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Small Town Heroes: A good vintage music show

"We made a financial decision to not be loud"

The Small Town Heroes dress to impress.
The Small Town Heroes dress to impress.

The Small Town Heroes are not about Marshall stacks, power chords or booming bass lines you can actually feel. They’re about traditional country. “Asleep at the Wheel are our foundation,” says founder Kevin Williams, referencing the legendary Texas swing orchestra. And like the late Porter Wagoner and his Wagoneers, when they play, they all dress to impress.

“If we get $5000 for a gig or just $150, we play and dress and act appropriately,” says Williams, who sings and plays rhythm guitar.

“In the old days, we’d play through twin Fender guitar amps,” Williams tells the Reader about his earlier Stevie Ray Vaughan years. “They were the best amps ever made.” This current project is more about authentic twang and sweet male/female harmonies. The Heroes’ members invested in a smaller sound system to get gigs in this new, quieter world.

“We all bought micro amps,” he says. “We invested in eight-inch, five-watt Yamaha speakers. We made a financial decision to not be loud, because we knew from experience some people’s sensibilities get violated if they think the music is too loud. And we still got fired for being too loud.”

Williams says the latest venue to say “Don’t call us, we’ll call you,” was Witch Creek Winery in Carlsbad. But he doesn’t blame it on Witch Creek.

“It’s not the owners, it’s the audience,” Williams explains. “People are so possessed by their phone that they just can’t sit and get involved with vintage music. They are so distracted, they have to leave the room so they can take a selfie or tell people how good the food is or maybe even how the good the music is.”

Williams says the need for people for go outside to use their phone triggered the end of the Witch Creek bookings. “Why can’t people leave the phone at home and come and have a good time and maybe find someone to dance with? We’re there to give them a good vintage music show, and they are there to talk to each other.

“Granted, places like that are not true music venues,” says Williams. “They don’t have a stage or lighting. But still…”

Welcome to the New Upscale. “We’re playing Pappy and Harriet honky-tonk-style barroom music for the working man, and we find that doesn’t always work if there are Teslas and Range Rovers in the parking lot.”

While gentrification may be squeezing them out of some rooms, Williams says the Heroes have recently found new venues which do appreciate them, such as the Moose Lodge, Black Plague, and Legacy Brewing (all in Oceanside) and the Flying Pig in Vista.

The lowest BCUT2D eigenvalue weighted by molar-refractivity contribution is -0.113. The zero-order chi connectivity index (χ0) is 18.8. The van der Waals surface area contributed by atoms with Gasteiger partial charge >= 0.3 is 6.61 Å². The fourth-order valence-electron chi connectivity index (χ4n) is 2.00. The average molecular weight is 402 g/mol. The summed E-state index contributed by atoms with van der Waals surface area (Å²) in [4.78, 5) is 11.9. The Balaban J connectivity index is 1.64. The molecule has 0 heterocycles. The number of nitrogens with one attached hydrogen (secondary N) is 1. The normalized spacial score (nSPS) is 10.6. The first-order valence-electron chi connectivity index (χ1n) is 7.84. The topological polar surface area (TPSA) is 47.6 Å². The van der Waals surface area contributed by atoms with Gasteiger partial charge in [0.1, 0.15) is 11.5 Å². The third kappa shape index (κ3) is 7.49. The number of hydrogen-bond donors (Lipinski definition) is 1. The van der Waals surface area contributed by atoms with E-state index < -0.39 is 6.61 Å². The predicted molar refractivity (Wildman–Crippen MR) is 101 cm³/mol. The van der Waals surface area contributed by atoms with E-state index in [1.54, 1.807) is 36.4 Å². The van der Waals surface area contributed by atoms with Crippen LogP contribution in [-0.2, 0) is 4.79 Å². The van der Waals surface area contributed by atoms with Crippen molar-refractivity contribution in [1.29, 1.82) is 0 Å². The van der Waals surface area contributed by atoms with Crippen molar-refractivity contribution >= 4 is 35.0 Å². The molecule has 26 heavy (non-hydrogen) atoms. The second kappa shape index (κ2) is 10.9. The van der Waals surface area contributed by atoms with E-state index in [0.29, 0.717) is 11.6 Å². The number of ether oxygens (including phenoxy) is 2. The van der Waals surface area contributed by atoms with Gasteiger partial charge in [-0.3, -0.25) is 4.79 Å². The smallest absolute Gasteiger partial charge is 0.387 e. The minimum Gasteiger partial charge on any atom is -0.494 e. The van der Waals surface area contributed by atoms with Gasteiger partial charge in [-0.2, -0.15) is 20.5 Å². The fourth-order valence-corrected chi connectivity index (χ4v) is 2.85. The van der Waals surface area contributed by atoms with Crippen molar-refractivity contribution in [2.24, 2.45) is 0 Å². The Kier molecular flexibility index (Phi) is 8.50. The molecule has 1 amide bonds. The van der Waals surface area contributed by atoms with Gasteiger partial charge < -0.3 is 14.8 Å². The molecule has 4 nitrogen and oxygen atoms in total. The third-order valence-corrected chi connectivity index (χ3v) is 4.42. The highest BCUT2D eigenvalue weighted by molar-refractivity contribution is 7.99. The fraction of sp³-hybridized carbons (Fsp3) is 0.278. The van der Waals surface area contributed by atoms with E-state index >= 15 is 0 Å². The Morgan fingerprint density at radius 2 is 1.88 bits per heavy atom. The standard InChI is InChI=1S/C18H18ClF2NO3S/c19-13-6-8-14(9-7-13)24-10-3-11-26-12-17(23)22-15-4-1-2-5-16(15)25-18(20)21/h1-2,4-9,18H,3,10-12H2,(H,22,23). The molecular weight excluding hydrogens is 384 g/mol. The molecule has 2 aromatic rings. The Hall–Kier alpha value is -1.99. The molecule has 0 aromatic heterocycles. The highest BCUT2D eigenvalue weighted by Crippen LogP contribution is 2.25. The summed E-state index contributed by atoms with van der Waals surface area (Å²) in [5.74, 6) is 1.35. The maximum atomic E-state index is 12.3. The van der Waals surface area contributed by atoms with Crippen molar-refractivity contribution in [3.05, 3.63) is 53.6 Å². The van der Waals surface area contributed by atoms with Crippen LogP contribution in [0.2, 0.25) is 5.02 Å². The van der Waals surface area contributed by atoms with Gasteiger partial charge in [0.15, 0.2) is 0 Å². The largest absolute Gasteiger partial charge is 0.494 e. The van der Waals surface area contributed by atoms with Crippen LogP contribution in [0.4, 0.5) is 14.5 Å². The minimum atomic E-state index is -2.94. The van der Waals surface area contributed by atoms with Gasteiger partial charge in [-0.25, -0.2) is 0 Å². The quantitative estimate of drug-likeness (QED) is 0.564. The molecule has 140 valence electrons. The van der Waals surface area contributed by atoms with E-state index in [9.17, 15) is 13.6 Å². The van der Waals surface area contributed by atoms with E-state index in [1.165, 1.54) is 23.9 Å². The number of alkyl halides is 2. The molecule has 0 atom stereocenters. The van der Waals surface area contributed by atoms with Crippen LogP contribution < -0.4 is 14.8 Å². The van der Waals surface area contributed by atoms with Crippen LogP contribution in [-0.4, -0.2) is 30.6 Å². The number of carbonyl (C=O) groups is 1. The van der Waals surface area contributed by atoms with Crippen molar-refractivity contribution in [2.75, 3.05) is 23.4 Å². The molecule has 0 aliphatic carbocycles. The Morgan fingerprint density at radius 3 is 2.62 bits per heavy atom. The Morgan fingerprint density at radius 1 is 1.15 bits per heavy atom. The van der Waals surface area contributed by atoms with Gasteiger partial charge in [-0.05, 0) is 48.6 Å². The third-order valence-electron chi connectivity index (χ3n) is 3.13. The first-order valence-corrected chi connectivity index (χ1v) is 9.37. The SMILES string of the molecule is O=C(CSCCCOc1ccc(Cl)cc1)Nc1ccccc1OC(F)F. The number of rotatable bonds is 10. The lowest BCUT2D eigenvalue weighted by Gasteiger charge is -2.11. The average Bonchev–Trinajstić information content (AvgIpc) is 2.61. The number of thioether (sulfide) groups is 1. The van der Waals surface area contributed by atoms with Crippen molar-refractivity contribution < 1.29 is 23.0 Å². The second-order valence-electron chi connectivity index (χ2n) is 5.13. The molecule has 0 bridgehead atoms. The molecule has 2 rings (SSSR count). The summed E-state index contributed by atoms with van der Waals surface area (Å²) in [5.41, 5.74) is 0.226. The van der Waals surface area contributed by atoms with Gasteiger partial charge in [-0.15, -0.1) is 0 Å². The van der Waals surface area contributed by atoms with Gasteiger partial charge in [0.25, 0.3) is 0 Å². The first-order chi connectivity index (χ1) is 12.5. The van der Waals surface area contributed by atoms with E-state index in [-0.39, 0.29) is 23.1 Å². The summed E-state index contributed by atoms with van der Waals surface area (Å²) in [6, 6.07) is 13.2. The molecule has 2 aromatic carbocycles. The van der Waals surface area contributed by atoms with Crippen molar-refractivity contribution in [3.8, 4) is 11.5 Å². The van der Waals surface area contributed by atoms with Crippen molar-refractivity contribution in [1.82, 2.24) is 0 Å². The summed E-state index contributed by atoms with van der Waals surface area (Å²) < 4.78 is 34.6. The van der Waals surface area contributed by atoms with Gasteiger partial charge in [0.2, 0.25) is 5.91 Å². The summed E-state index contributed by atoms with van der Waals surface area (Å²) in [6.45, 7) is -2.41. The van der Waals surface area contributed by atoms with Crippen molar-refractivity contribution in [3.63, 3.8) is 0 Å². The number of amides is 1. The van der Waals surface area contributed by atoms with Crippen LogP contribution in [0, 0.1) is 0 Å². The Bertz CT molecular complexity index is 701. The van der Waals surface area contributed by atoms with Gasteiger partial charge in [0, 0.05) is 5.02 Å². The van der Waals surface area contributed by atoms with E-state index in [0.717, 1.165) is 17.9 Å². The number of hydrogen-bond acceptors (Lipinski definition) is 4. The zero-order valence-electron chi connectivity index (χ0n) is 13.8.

Small Town Heroes appear (outdoors) Saturday, April 14, 2 pm at the Coyote Bar and Grill in Carlsbad.

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Dress up with cork wedges from Aerosoles and a necklace from Pier 1

“For three months, I existed only on yoga pants and sweatpants.”
The Small Town Heroes dress to impress.
The Small Town Heroes dress to impress.

The Small Town Heroes are not about Marshall stacks, power chords or booming bass lines you can actually feel. They’re about traditional country. “Asleep at the Wheel are our foundation,” says founder Kevin Williams, referencing the legendary Texas swing orchestra. And like the late Porter Wagoner and his Wagoneers, when they play, they all dress to impress.

“If we get $5000 for a gig or just $150, we play and dress and act appropriately,” says Williams, who sings and plays rhythm guitar.

“In the old days, we’d play through twin Fender guitar amps,” Williams tells the Reader about his earlier Stevie Ray Vaughan years. “They were the best amps ever made.” This current project is more about authentic twang and sweet male/female harmonies. The Heroes’ members invested in a smaller sound system to get gigs in this new, quieter world.

“We all bought micro amps,” he says. “We invested in eight-inch, five-watt Yamaha speakers. We made a financial decision to not be loud, because we knew from experience some people’s sensibilities get violated if they think the music is too loud. And we still got fired for being too loud.”

Williams says the latest venue to say “Don’t call us, we’ll call you,” was Witch Creek Winery in Carlsbad. But he doesn’t blame it on Witch Creek.

“It’s not the owners, it’s the audience,” Williams explains. “People are so possessed by their phone that they just can’t sit and get involved with vintage music. They are so distracted, they have to leave the room so they can take a selfie or tell people how good the food is or maybe even how the good the music is.”

Williams says the need for people for go outside to use their phone triggered the end of the Witch Creek bookings. “Why can’t people leave the phone at home and come and have a good time and maybe find someone to dance with? We’re there to give them a good vintage music show, and they are there to talk to each other.

“Granted, places like that are not true music venues,” says Williams. “They don’t have a stage or lighting. But still…”

Welcome to the New Upscale. “We’re playing Pappy and Harriet honky-tonk-style barroom music for the working man, and we find that doesn’t always work if there are Teslas and Range Rovers in the parking lot.”

While gentrification may be squeezing them out of some rooms, Williams says the Heroes have recently found new venues which do appreciate them, such as the Moose Lodge, Black Plague, and Legacy Brewing (all in Oceanside) and the Flying Pig in Vista.

Small Town Heroes appear (outdoors) Saturday, April 14, 2 pm at the Coyote Bar and Grill in Carlsbad.

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